Edward MarxChief Information Officer
Edward Marx, chief information officer of University Hospitals in Cleveland, believes in the power of mentoring. Every other year for the past 11 years, he’s asked a different organizational leader he respects and admires to commit to 12 months of helping him grow. In 2002, his mentor was University’s chief financial officer. He met with the chief executive officer in 2004 and worked with the chief operating officer this year. He’s already lined up the chief medical officer to be his guide in 2008. Marx, who’s been CIO for three and a half years, says the fear of asking someone to be a mentor is a high hurdle, but the rewards are worth the leap.Marx:
One is too small a number for greatness. Leaders need to seek the input of others. You can’t get to the highest level if you rely on yourself. Having a mentor multiplies your success and your effectiveness.
I look for someone who’s advanced past where I am, who has integrity and who has a good life balance. I also seek people who are willing to invest in others.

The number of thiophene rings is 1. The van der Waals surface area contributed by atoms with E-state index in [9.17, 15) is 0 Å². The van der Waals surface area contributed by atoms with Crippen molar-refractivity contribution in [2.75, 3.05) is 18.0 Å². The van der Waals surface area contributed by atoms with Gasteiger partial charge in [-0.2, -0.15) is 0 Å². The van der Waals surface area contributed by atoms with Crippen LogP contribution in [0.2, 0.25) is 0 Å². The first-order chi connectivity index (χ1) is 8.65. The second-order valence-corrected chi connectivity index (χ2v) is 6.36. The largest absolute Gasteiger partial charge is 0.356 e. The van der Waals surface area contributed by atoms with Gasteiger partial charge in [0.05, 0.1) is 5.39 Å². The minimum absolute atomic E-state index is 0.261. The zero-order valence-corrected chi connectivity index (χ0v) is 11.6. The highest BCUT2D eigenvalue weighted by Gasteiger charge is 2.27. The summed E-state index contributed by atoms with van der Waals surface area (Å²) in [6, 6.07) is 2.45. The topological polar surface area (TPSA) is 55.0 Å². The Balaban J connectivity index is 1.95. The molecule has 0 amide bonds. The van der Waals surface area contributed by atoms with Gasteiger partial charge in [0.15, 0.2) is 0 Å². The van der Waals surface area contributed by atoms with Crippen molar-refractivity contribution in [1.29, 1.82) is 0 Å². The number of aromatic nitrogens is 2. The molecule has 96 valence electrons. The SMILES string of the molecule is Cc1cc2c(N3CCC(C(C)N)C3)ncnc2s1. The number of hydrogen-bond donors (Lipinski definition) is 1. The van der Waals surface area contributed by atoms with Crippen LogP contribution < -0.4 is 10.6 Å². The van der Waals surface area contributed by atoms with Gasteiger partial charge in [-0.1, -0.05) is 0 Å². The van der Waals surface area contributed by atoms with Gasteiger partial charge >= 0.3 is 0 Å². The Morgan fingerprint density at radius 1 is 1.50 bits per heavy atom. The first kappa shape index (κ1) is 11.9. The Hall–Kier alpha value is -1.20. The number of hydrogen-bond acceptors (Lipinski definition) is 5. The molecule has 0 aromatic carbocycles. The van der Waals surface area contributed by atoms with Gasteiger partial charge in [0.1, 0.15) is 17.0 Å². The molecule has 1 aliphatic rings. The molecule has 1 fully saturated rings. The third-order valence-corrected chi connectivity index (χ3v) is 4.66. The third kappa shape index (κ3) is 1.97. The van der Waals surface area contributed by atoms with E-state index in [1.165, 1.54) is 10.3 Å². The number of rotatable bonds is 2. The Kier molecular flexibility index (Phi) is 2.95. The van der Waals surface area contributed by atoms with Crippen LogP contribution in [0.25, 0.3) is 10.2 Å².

Since I’m asking for someone’s time, I feel I owe it to them to be organized and specific. I use a one-page contract that says how long the relationship will last, defines the rules of engagement, sets out three areas of focus, and puts all the logistical details on one page. It gives everyone a good comfort level.
We meet once a month for an hour, and I can call or e-mail with questions anytime something can’t wait for the meeting. I work with the preference of my particular mentor, but breakfast meetings tend to work best—before people get busy and you risk getting bumped.
I keep a running list of things I learn, then at the end of the year, I present the list to my mentor and tell them I appreciate the investment they’ve made.—Kara Olsen